December 20, 2023

Two epidemiologists from the University of North Carolina at Chapel Hill’s Gillings School of Global Public Health have received funding to study risk factors for birth defects from the Centers for Disease Control and Prevention’s (CDC’s) National Center on Birth Defects and Developmental Disabilities.

Dr. Tania Desrosiers

Dr. Tania Desrosiers

Dr. Andrew Olshan

Dr. Andrew Olshan

Andrew Olshan, PhD, Barbara Sorenson Hulka Distinguished Professor in Cancer Epidemiology and interim associate dean of research at the Gillings School, and Tania Desrosiers, PhD, associate professor of epidemiology, were awarded a $2.1 million, 3.5-year CDC grant to support the ongoing work of the North Carolina Center for Birth Defects Research and Prevention (NCCBDRP).

The NCCBDRP is one of ten coordinated centers located across the United States that, since 1998, have used CDC funding to increase what we know about birth defects through surveillance, research and interdisciplinary partnerships. After running the National Birth Defects Prevention Study — one of the largest U.S. studies on potential causes of birth defects — from 1997 to 2011, the centers built a robust infrastructure to facilitate more effective birth defects research moving forward.

The follow-on endeavor, called BD-STEPS — the Birth Defects Study To Evaluate Pregnancy exposureS — began in 2014 and makes use of that infrastructure to further examine promising leads about exactly which factors cause a range of birth defects.

The NCBDRP has been continuously funded since 2002 and provides a rich training environment for the next generation of birth defects researchers, including master’s students and doctoral trainees in epidemiology and other disciplines at UNC-Chapel Hill.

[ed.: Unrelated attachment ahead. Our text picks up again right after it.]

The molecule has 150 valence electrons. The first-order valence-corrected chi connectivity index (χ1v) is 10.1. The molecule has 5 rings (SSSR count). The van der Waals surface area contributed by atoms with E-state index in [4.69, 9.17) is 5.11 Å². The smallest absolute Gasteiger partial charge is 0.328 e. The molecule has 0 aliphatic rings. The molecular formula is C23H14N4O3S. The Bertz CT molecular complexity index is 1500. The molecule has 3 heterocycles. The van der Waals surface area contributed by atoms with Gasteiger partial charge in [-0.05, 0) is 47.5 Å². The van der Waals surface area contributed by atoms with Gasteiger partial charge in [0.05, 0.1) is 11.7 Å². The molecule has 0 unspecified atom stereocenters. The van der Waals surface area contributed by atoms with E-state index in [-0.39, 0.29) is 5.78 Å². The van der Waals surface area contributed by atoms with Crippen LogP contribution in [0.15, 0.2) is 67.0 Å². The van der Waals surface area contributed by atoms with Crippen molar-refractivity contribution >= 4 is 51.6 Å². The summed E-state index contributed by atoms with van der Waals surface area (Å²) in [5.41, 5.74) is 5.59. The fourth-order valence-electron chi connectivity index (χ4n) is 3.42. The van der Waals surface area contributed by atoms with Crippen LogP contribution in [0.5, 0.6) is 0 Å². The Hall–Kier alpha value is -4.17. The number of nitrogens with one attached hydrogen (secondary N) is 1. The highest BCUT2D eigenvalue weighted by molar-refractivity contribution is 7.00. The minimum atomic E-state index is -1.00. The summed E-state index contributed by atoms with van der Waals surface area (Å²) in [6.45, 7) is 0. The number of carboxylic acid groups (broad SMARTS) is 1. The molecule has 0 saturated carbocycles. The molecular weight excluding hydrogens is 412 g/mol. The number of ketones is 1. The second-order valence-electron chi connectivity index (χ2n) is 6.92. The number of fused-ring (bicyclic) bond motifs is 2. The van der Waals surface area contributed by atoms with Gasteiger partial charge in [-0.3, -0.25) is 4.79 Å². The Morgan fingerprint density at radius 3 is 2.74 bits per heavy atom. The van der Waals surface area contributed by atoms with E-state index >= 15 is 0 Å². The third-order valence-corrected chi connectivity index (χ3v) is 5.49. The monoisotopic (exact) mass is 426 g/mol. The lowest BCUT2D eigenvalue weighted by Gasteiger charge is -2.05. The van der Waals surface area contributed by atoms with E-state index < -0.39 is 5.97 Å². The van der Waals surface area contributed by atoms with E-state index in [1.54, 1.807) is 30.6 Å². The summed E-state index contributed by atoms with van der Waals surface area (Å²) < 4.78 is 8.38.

As part of the new 2023 grant award, center researchers will carry out the next iteration of BD-STEPS in North Carolina and then pool data with peer centers to maximize the potential for discovery and impact.

These efforts will collect information on 17 types of major structural birth defects that are associated with high infant mortality and morbidity throughout childhood and beyond. As part of the study, researchers will interview parents of babies with birth defects and parents of babies without birth defects and will study environmental, behavioral and genetic causes of birth defects.

As specific risk factors are identified and thoroughly evaluated, the findings then inform clinical and public health interventions meant to reduce the risks and, accordingly, lower rates of birth defects.

“Our goal is to identify risk factors with strong potential for clinical and public health translation,” said Desrosiers, who emphasized that a key ingredient in the team’s research infrastructure is the long-standing partnership with the CDC and other birth defects research centers.

“One of the major benefits of the CDC’s re-investment in the NCCBDRP is that, as a long-standing center, we are able to leverage our highly successful infrastructure toward innovative research objectives that build upon what we’ve learned about the epidemiology of birth defects over the past decade,” she added. “For example, we are excited to delve deeply into how neighborhood environments and social determinants of health impact the risk of having a pregnancy affected with a birth defect. We also are committed to understanding how we can better support children living with a birth defect by investigating factors associated with mortality in early childhood and increased, related risk for other conditions such as childhood cancer.”

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